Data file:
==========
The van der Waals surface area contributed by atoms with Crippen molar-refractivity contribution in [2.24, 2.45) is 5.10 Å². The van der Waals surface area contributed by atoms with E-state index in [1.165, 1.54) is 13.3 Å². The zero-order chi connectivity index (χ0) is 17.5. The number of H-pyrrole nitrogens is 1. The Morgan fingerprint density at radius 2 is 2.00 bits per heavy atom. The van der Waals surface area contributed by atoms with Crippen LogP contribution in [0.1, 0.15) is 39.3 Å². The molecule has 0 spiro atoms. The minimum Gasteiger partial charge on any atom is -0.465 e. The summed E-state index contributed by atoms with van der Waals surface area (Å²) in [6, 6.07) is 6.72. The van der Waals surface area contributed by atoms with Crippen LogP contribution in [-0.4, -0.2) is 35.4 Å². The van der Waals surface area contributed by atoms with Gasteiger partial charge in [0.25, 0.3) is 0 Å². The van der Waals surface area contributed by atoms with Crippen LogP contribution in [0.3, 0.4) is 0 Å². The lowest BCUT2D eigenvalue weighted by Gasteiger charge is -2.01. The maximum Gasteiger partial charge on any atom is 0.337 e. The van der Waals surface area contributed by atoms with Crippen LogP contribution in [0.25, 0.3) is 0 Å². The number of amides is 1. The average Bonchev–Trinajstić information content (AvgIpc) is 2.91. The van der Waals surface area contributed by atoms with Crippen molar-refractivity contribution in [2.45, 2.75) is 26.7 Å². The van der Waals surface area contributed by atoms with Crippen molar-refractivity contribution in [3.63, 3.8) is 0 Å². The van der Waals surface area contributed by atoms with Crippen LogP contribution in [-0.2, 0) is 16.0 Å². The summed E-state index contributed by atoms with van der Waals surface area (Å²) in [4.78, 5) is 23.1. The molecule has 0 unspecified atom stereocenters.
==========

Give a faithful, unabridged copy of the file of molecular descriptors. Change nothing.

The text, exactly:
The van der Waals surface area contributed by atoms with Crippen molar-refractivity contribution in [2.24, 2.45) is 5.10 Å². The van der Waals surface area contributed by atoms with E-state index in [1.165, 1.54) is 13.3 Å². The zero-order chi connectivity index (χ0) is 17.5. The number of H-pyrrole nitrogens is 1. The Morgan fingerprint density at radius 2 is 2.00 bits per heavy atom. The van der Waals surface area contributed by atoms with Crippen LogP contribution in [0.1, 0.15) is 39.3 Å². The molecule has 0 spiro atoms. The minimum Gasteiger partial charge on any atom is -0.465 e. The summed E-state index contributed by atoms with van der Waals surface area (Å²) in [6, 6.07) is 6.72. The van der Waals surface area contributed by atoms with Crippen LogP contribution in [-0.4, -0.2) is 35.4 Å². The van der Waals surface area contributed by atoms with Gasteiger partial charge in [0.25, 0.3) is 0 Å². The van der Waals surface area contributed by atoms with Crippen LogP contribution in [0.3, 0.4) is 0 Å². The lowest BCUT2D eigenvalue weighted by Gasteiger charge is -2.01. The maximum Gasteiger partial charge on any atom is 0.337 e. The van der Waals surface area contributed by atoms with Crippen LogP contribution in [0.25, 0.3) is 0 Å². The number of amides is 1. The average Bonchev–Trinajstić information content (AvgIpc) is 2.91. The van der Waals surface area contributed by atoms with Crippen molar-refractivity contribution in [2.45, 2.75) is 26.7 Å². The van der Waals surface area contributed by atoms with Crippen molar-refractivity contribution in [3.63, 3.8) is 0 Å². The van der Waals surface area contributed by atoms with Crippen LogP contribution in [-0.2, 0) is 16.0 Å². The summed E-state index contributed by atoms with van der Waals surface area (Å²) in [4.78, 5) is 23.1. The molecule has 0 unspecified atom stereocenters.